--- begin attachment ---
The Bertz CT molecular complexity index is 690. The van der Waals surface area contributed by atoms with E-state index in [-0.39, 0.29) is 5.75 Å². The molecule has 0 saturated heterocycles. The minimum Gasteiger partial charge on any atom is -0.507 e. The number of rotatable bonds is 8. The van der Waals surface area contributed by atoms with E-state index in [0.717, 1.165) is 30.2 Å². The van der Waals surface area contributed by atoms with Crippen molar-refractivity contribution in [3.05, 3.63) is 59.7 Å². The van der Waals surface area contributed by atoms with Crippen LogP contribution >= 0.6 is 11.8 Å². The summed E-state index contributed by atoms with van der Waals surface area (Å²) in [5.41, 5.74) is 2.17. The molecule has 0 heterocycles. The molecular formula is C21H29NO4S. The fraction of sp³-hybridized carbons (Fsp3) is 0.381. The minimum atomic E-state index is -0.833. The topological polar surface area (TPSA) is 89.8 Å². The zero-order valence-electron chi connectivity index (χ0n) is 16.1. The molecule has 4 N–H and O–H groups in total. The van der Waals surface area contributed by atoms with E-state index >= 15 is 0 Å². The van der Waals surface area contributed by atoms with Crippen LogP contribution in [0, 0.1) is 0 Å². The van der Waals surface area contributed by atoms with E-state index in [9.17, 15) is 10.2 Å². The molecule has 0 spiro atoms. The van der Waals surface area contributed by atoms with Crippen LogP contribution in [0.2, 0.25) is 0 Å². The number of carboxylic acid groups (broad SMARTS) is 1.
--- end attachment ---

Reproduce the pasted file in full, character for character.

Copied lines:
The Bertz CT molecular complexity index is 690. The van der Waals surface area contributed by atoms with E-state index in [-0.39, 0.29) is 5.75 Å². The molecule has 0 saturated heterocycles. The minimum Gasteiger partial charge on any atom is -0.507 e. The number of rotatable bonds is 8. The van der Waals surface area contributed by atoms with E-state index in [0.717, 1.165) is 30.2 Å². The van der Waals surface area contributed by atoms with Crippen molar-refractivity contribution in [3.05, 3.63) is 59.7 Å². The van der Waals surface area contributed by atoms with Crippen LogP contribution >= 0.6 is 11.8 Å². The summed E-state index contributed by atoms with van der Waals surface area (Å²) in [5.41, 5.74) is 2.17. The molecule has 0 heterocycles. The molecular formula is C21H29NO4S. The fraction of sp³-hybridized carbons (Fsp3) is 0.381. The minimum atomic E-state index is -0.833. The topological polar surface area (TPSA) is 89.8 Å². The zero-order valence-electron chi connectivity index (χ0n) is 16.1. The molecule has 4 N–H and O–H groups in total. The van der Waals surface area contributed by atoms with E-state index >= 15 is 0 Å². The van der Waals surface area contributed by atoms with Crippen LogP contribution in [0, 0.1) is 0 Å². The van der Waals surface area contributed by atoms with E-state index in [9.17, 15) is 10.2 Å². The molecule has 0 spiro atoms. The van der Waals surface area contributed by atoms with Crippen LogP contribution in [0.2, 0.25) is 0 Å². The number of carboxylic acid groups (broad SMARTS) is 1.